President Obama addressed the nation last night. He spent the first eight minutes or so talking solely about Iraq, before including the current conflict in Afghanistan. He then talked about the economy, including how we “spent a trillion dollar on war.” What he did not mention was how he spent a trillion on a stupid stimulus program that didn’t do much. He also mentioned veterans’ care and other issues that make a President look good.
The speech was boring and lifeless, including such platitudes as:
We must jumpstart industries that create jobs, and end our dependence on foreign oil. We must unleash the innovation that allows new products to roll off our assembly lines, and nurture the ideas that spring from our entrepreneurs.
To strengthen our middle class, we must give all our children the education they deserve, and all our workers the skills that they need to compete in a global economy.
As long as I am president, we will maintain the finest fighting force that the world has ever known, and do whatever it takes to serve our veterans as well as they have served us.
The above statements are meaningless. Of course we want to give our kids the best education possible. Of course we want to get off foreign oil. Presidents have been saying both those things since the 1970s, and we’re still not any closer to achieving either of those goals. Also, who doesn’t want to care for our veterans? These parts of the speech were meant to find favor with everyone, but all politicians do it and I’m tired of it. At least on the veterans thing he went into more detail, saying:
This is a sacred trust.That is why we have already made one of the largest increases in funding for veterans in decades. We are treating the signature wounds of today’s wars, post-traumatic stress and traumatic brain injury, while providing the health care and benefits that all of our veterans have earned.
And we are funding a post-9/11 G.I. Bill that helps our veterans and their families pursue the dream of a college education. Just as the G.I. Bill helped those who fought World War II — including my grandfather — become the backbone of our middle class, so today’s servicemen and women must have the chance to apply their gifts to expand the American economy. Because part of ending a war responsibly is standing by those who have fought it.
The speech was mostly about Iraq, so I’ll focus the rest of my criticism on that aspect of the speech. He declared combat operations were over (without mentioning anything about how this was all predetermined by the Bush Administration’s Status of Forces agreement), yet he failed to mention that there are still 50,000 troops in Iraq, serving in an advisory role. He did say that we’d be friends and partners with the Iraqi government, but he was still vague about what the U.S. role will be moving forward.
Obama mentioned that he spoke on the phone with Pres. Bush.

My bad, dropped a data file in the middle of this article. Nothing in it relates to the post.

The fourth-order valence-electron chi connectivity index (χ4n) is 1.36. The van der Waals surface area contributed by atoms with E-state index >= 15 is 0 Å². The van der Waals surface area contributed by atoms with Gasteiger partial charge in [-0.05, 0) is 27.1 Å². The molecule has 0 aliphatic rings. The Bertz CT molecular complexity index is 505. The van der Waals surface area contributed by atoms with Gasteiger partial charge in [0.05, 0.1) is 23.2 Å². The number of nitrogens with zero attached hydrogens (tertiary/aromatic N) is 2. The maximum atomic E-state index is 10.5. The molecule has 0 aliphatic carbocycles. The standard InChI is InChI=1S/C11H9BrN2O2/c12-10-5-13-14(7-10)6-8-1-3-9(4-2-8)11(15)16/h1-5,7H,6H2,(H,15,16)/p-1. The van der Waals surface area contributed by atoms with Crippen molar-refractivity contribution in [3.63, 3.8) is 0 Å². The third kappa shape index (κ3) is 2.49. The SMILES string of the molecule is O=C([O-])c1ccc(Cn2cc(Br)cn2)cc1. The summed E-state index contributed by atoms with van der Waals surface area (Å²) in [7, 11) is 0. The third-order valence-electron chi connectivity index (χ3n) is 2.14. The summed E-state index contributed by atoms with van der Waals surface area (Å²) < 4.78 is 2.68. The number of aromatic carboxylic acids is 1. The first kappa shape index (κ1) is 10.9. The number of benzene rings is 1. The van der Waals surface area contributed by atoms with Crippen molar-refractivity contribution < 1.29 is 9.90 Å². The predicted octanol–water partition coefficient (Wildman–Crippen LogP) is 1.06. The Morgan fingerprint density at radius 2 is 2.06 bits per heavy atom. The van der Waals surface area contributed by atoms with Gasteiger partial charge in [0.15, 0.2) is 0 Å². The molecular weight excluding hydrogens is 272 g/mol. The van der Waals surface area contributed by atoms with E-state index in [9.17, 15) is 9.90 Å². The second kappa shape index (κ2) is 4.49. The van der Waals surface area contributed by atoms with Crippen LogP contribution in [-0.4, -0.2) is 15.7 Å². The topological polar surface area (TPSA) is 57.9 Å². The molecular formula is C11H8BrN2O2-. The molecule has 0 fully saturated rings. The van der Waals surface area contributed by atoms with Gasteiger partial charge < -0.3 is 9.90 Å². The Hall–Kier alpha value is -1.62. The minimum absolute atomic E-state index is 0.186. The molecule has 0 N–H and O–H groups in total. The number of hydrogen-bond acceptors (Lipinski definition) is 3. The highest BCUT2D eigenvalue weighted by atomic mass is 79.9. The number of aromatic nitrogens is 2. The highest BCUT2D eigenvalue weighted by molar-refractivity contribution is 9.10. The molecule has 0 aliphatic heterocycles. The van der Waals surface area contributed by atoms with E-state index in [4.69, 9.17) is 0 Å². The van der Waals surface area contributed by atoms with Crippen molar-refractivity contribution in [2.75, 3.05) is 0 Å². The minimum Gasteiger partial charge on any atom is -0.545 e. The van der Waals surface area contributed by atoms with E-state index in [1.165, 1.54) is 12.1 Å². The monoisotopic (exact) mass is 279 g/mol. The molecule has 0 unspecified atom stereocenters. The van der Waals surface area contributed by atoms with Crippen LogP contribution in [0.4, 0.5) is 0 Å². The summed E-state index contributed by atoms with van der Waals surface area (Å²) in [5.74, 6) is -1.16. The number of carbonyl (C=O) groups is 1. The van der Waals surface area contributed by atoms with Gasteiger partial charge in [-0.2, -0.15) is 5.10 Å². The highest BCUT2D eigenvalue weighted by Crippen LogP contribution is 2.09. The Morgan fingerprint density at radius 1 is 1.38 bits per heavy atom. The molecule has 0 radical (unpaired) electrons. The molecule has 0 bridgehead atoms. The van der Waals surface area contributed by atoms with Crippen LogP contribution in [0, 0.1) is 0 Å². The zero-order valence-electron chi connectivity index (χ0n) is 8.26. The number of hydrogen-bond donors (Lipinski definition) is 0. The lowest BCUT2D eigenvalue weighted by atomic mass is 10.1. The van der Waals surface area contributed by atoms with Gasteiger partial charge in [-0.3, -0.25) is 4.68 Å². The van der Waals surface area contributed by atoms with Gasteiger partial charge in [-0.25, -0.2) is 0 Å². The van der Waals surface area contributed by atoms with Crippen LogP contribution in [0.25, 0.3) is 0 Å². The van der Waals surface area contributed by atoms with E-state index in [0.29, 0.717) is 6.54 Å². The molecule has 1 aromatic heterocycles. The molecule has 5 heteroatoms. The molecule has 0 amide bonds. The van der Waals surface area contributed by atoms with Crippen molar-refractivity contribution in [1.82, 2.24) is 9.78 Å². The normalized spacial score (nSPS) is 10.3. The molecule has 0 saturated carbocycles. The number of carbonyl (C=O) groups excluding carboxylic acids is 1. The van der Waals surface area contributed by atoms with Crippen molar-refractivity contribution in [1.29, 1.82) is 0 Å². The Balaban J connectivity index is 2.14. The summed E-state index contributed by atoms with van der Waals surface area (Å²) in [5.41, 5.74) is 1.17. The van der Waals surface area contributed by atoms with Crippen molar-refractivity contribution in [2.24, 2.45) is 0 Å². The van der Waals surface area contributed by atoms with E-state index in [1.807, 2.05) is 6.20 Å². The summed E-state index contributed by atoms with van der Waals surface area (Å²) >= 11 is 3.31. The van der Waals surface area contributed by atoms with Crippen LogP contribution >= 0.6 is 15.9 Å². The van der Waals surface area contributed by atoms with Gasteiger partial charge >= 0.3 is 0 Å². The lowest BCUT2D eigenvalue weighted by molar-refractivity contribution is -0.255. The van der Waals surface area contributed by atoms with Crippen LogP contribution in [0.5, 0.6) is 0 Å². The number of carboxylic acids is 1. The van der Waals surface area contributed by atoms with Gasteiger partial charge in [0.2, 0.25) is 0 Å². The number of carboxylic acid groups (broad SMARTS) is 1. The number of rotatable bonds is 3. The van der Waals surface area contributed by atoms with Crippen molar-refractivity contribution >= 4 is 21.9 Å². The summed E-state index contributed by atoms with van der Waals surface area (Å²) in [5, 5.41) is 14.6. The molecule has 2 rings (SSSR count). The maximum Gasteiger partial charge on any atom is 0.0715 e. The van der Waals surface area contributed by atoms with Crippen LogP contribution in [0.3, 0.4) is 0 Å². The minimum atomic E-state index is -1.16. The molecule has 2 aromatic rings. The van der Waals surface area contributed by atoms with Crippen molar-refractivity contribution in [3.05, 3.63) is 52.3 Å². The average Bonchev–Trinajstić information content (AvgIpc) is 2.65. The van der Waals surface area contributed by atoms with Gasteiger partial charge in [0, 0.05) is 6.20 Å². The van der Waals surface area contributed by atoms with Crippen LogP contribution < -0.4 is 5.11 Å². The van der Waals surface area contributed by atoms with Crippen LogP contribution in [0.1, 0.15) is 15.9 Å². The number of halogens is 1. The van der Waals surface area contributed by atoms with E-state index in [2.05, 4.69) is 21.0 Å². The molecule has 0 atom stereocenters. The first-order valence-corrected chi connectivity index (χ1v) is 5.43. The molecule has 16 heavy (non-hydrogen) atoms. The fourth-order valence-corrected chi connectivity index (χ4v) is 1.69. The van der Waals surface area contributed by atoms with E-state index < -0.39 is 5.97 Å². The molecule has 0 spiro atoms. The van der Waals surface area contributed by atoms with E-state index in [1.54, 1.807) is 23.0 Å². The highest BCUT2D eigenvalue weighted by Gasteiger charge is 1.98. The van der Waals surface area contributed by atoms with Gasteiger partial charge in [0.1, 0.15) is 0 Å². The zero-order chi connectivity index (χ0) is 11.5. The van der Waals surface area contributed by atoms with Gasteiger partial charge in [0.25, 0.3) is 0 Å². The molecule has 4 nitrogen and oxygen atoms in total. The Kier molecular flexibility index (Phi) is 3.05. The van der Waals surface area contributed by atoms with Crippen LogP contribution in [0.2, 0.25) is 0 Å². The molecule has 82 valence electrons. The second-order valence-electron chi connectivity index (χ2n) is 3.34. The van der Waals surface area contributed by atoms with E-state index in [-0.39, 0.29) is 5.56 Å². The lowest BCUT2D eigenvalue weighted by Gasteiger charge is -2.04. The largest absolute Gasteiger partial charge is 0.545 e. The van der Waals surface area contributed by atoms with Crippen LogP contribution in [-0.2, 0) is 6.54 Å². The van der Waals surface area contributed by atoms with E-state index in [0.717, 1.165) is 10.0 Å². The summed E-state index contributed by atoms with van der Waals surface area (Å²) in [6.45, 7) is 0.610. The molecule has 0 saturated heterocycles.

This afternoon, I spoke to former President George W. Bush. It’s well-known that he and I disagreed about the war from its outset. Yet no one can doubt President Bush’s support for our troops or his love of country and commitment to our security.
This was a gracious move by the President, although some, including Karl Rove, think it wasn’t enough.
Overall, the speech gets a B from me. It served its purpose, but did little to change anyone’s mind about anything.
For video of the speech and a full transcript, click here.
Here are some other people’s reactions to the speech:
Senator John McCain
“What he should have said: ‘I opposed the surge. I was wrong. I made a mistake and George W. Bush deserves credit for doing something that was very unpopular at the time,'” McCain told Fox News. Source: Fox News
Senator John Cornyn
“It’s puzzling to listen to this White House try to take credit for the results of the strategy he and Vice President Biden adamantly opposed from the start.”
Source: Fox News
“I don’t expect an ‘I was wrong’ from an Oval Office address (though it would be nice — as it would have been from Bush more than once, too). But Obama’s lawyerly avoidance of reality makes him seem petty and raises the suspicion that he can’t think straight about these issues. That is dangerous.”
Source: National Review Online
“In sum, the president seemed to me to go about as far as an anti-Iraq war president could go in praising the war effort.”
“And, on the whole, not a bad speech by the president.”
Source: Weekly Standard
Wait. What? So he gave a few platitudes on Iraq and turned this into a speech on the economy? And mentions “dependence on foreign oil”?
Narrative is a Beltway term. Story is not. Obama is telling a story here: one of the reasons why we are in this predicament is because we’ve spent nearly a trillion dollars fighting a war he did not need to. He wants to use this moment to try and anchor people’s perceptions about the economy in a history that stretches beyond the near-collapse of the stock market and the bailouts and the stimulus package….As a matter of argument, the President is linking his economic program to the sacrifices made by the troops. They deserve a better country, he is saying.
Source: The Atlantic